Therein lies the problem.
Even if the rate at which today’s grand fortunes are accumulating wealth slows a little, the day when the Koch, Walton, and Mars families alone control over a trillion dollars of wealth — and over 1 percent of the nation’s total wealth — is not far away.
Reflect on that a moment. One percent of the wealth of a nation of over three hundred million in the hands of just three families. It’s so … third-worldly.
Why are we heading in this direction? Tax policy.
Most Americans have some desire to accumulate wealth, but the great majority of us, even many in the top 1 percent, find ourselves constrained in ways the ultra-rich do not.
Ordinary Americans pay both income taxes and employment taxes on the income from their labor and consume the bulk of what’s left on living expenses.
Billionaires don’t face these constraints. Their income comes overwhelmingly from capital. They don’t face employment taxes. Their living expenses consume only a sliver of their annual income. They don’t pay income tax until they sell assets and, when they do, they pay tax at the lower tax rate for capital gains.[pullquote]Federal estate tax receipts today barely exceed 1 percent of the wealth that passes between generations each year.[/pullquote]
Our three mega-rich families theoretically face one constraint most of us don’t: inheritance taxes. But the estate tax law has been emasculated in recent years. Many states have repealed their inheritance tax entirely. At the federal level, tax planners have seized on distortions in the tax code to create planning vehicles that minimize the effective rate of tax. Federal estate tax receipts today barely exceed 1 percent of the wealth that passes between generations each year.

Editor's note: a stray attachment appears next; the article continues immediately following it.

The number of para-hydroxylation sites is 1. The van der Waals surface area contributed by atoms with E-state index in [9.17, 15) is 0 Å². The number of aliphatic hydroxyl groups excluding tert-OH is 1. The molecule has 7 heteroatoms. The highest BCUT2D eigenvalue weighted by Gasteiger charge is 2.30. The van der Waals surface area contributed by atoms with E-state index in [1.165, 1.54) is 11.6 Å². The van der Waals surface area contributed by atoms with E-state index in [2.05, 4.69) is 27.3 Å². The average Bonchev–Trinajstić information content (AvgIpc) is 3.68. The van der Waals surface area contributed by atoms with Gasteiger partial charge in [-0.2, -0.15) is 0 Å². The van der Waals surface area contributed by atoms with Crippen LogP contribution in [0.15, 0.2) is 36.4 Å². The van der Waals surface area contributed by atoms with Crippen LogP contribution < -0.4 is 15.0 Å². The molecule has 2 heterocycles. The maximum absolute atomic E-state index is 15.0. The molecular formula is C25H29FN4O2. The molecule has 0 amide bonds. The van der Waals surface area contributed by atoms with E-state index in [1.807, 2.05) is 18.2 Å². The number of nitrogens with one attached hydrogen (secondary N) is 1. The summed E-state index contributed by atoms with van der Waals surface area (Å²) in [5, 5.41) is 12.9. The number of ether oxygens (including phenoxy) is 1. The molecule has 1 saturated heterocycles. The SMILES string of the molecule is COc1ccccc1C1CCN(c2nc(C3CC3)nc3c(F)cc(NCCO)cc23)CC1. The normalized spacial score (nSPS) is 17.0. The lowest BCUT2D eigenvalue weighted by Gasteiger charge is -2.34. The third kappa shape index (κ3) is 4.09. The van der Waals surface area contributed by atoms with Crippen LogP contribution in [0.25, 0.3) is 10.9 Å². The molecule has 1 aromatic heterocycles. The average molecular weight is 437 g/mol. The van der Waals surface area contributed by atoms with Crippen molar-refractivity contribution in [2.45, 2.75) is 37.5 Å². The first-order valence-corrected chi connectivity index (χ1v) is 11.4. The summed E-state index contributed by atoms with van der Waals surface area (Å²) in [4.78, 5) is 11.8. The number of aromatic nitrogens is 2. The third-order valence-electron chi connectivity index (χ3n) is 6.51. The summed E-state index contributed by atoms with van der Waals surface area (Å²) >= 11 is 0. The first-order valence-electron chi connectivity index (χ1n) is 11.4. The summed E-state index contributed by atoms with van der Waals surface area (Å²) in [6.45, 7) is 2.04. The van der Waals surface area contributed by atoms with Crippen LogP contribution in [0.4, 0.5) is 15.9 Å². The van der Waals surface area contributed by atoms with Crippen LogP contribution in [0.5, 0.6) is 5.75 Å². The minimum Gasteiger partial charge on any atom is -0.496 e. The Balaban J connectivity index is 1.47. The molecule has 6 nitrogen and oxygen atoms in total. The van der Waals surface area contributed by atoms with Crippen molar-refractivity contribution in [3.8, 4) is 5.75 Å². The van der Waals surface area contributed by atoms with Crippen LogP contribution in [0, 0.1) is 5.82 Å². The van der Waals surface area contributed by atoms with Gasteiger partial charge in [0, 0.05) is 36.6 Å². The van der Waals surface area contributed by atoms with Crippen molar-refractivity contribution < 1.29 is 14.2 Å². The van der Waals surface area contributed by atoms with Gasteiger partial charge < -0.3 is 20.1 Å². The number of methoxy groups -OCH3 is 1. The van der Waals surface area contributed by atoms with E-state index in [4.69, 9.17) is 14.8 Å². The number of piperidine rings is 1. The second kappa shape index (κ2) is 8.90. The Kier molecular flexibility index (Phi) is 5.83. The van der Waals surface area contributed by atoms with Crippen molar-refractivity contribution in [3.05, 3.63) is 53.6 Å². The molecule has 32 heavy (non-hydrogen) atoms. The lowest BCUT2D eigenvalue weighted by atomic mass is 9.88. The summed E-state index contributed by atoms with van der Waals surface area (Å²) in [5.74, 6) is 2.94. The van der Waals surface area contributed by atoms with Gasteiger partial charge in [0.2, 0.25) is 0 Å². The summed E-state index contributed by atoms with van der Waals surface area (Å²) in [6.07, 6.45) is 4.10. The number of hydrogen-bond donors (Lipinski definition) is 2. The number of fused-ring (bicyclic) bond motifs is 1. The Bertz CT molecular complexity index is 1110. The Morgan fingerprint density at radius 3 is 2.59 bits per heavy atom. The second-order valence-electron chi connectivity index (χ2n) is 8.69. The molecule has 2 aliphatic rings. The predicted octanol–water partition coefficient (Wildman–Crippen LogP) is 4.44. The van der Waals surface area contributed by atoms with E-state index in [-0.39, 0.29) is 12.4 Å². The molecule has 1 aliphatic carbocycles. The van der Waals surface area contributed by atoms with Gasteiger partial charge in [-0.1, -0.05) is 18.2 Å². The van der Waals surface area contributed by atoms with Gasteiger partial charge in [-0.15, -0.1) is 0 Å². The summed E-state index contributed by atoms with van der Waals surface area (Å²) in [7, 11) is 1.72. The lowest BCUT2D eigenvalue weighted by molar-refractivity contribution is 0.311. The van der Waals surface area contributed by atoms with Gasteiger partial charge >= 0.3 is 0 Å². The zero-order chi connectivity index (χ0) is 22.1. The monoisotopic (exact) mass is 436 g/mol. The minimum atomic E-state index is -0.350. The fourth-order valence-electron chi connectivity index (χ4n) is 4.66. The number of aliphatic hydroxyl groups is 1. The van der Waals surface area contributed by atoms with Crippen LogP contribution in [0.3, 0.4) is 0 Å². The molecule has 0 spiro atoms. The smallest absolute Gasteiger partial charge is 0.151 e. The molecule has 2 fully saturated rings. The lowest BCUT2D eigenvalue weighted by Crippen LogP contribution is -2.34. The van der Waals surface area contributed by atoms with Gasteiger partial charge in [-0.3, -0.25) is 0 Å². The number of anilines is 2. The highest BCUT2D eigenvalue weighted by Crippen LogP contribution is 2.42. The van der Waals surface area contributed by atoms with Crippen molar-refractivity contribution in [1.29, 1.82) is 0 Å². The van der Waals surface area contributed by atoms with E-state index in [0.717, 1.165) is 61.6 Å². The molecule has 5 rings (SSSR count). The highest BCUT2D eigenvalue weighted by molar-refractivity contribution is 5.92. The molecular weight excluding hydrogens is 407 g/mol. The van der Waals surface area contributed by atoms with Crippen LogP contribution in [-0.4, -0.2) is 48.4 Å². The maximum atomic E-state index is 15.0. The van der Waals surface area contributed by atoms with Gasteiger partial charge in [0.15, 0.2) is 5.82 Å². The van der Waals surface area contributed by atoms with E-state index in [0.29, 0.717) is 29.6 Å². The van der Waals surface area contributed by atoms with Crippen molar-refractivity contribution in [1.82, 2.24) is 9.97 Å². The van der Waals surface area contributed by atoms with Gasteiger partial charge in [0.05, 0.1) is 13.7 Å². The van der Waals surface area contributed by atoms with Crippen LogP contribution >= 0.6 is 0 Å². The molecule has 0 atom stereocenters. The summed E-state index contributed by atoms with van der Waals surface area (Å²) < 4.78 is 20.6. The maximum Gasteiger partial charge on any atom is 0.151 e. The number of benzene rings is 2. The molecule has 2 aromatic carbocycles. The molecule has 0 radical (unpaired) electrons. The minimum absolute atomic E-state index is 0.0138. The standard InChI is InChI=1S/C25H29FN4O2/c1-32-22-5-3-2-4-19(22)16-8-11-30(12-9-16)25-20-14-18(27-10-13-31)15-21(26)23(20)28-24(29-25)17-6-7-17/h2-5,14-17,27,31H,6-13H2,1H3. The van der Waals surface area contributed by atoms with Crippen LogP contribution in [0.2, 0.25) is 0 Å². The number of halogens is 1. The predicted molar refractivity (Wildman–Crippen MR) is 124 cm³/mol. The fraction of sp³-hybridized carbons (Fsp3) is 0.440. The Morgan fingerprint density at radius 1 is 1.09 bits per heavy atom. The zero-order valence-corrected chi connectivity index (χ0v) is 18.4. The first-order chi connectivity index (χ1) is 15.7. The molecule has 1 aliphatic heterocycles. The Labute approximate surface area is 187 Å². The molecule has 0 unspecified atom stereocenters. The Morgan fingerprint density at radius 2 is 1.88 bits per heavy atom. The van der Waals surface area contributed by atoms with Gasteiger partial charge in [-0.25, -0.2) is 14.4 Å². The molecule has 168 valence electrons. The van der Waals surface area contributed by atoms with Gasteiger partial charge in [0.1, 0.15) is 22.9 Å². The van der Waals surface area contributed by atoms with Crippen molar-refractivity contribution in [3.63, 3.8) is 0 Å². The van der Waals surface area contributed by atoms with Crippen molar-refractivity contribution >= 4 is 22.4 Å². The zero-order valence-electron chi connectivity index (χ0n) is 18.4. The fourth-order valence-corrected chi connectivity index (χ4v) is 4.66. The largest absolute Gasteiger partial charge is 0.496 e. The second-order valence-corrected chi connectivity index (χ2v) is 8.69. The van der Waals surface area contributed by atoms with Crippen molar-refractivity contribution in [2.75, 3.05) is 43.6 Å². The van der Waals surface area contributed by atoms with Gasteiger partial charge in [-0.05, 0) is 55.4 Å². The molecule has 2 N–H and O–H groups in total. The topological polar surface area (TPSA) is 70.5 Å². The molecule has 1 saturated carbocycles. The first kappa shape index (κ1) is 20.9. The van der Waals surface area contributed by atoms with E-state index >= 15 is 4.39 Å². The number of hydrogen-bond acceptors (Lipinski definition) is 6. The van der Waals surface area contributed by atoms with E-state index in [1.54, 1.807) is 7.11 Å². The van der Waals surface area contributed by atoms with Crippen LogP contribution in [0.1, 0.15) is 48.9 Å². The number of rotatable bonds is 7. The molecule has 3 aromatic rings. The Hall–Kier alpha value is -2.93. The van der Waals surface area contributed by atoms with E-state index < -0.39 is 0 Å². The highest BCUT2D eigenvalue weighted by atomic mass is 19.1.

Ultimately, if we’re going to rein in the concentration of wealth at the top, tax policy must change — and fast. First, taxes on income from capital must be raised sharply in order to slow the growth of mega fortunes. Second, our system of inheritance taxes must be structured to impose taxes on the super-rich at an effective rate high enough to reverse at death all the advantages the super-rich have over the rest of us in the ability to accumulate wealth during life. It’s that simple.
If we don’t take those steps, the concentration of wealth at the top will be limited only by the generosity of our billionaires. Many may sign the billionaires’ pledge — and some may even follow through in a meaningful way. But that only will slow the concentration of wealth, not eliminate it. And do we really want to condition our economic well-being on self-regulation by the ultra-wealthy?
If we do, families like the Kochs, Waltons and Marses will simply garner an ever larger share of our nation’s wealth and with it more and more clout.
After all, if you have billions in the bank and you’re still hell-bent on accumulating more, you’re really not chasing after wealth. You’re chasing after power.
Bob Lord, an Institute for Policy Studies associate fellow, practices tax law in Phoenix.